As the Obama administration moves to restrain Pentagon spending, nervous defense contractors have increased their contributions to Congressional candidates, who could have the final say on the fate of multibillion-dollar weapons systems.
Political giving by defense companies is on pace to hit record highs this election cycle, according to a CQ MoneyLine analysis of Federal Election Commission reports.
Defense analysts say it is no surprise that the industry has picked up its political activity. Many of the large aerospace and defense firms are bracing for stiffer competition for federal contracts that have been the backbone of their business, these insiders say.
“The major defense contractors are beating the bushes to get their employees to contribute to their PACs because layoffs are looming as a result of decreased defense spending and canceled weapons systems,” defense lobbyist Michael Herson said.
After a decade in which military budgets have more than doubled, Defense Secretary Robert Gates has warned that such increases can’t continue. Gates wants to restrict growth of the $530 billion Pentagon budget to 1 percent next year.
That has led defense and aerospace firms to donate more than $13 million to Congressional candidates through the end of August. That figure is close to what they doled out for the entire 2008 election cycle and is more than $3 million more than in the 2006 season.
Since companies and interest groups generally accelerate their giving in the final months of the campaign, defense donations are likely to far exceed past amounts when final numbers are reported at the end of the year.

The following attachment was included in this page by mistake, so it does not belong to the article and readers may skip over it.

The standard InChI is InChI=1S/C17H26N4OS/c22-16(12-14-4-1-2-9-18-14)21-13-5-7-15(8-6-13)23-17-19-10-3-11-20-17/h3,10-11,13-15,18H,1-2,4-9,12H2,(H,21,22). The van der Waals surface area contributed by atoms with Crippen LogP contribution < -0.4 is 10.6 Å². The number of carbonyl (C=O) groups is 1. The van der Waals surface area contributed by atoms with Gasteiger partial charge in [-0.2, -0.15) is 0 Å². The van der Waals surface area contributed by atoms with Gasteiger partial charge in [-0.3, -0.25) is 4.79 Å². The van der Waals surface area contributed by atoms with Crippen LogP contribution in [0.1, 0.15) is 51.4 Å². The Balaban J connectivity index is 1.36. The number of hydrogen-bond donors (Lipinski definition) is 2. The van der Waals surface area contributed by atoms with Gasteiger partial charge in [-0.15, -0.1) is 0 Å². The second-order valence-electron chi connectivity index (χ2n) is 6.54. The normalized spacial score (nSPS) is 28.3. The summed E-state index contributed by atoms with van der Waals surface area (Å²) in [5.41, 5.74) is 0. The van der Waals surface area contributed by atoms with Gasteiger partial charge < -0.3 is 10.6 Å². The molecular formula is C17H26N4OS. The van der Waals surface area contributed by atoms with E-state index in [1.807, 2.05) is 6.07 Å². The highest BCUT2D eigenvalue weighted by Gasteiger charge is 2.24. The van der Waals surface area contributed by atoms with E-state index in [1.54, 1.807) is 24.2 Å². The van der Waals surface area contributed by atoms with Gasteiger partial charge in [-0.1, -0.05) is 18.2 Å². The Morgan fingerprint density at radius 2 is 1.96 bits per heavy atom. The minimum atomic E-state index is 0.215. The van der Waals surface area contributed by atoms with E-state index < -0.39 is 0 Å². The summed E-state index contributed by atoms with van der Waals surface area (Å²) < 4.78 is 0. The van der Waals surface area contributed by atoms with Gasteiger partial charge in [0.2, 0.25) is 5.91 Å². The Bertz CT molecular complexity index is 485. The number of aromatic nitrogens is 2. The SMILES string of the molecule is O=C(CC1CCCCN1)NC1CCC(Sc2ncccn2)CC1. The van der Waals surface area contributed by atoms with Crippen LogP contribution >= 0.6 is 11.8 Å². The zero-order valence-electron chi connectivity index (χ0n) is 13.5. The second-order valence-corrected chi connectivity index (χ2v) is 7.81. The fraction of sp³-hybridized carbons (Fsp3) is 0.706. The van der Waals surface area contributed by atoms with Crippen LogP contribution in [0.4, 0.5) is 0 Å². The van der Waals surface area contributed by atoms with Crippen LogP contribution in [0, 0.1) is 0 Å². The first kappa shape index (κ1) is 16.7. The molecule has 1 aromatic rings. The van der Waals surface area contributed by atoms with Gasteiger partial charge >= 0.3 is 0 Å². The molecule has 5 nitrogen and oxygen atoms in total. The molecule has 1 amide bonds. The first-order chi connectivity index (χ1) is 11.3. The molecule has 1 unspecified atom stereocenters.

The defense activity is also notable because it is ahead of the pace of other industries and interest groups, who have yet to catch up to last cycle’s contributions.
For example, medical stakeholders so far have contributed $10 million less than they did in the 2008 cycle, and labor unions have shelled out almost $20 million less than they did in the previous election period. Overall, giving from political action committees is almost $110 million less so far this cycle than in the 2008 season.
Some of the largest defense firms have already topped what they gave last cycle.
Lockheed Martin Corp. has contributed $2.5 million to candidates, leadership PACs and party committees. In the entire 2008 cycle, the defense giant gave $2.2 million, about the same as it did in the 2006 cycle.
“Our PAC membership has increased as have some of the contributions by our PAC members,” a statement from Lockheed Martin said.
Loren Thompson, a defense analyst with the Lexington Institute, said Lockheed Martin’s political activity is a good barometer of the industry.
“Lockheed Martin is sort of like a trending stock for the whole defense sector,” he said.
Honeywell International Inc., which ranks among the top PACs in giving, has contributed almost $4.5 million so far this cycle, compared with $3.1 million in 2008 and $1.6 million in 2006.
Vice President Joe Biden waits to conduct a mock swearing-in ceremony with Sen. Brian Schatz, D-Hawaii, in the Capitol's Old Senate Chamber, December 2, 2014. Schatz was sworn in to serve the remainder of his term since he was appointed to the seat after Sen. Daniel Inouye, D-Hawaii, passed away.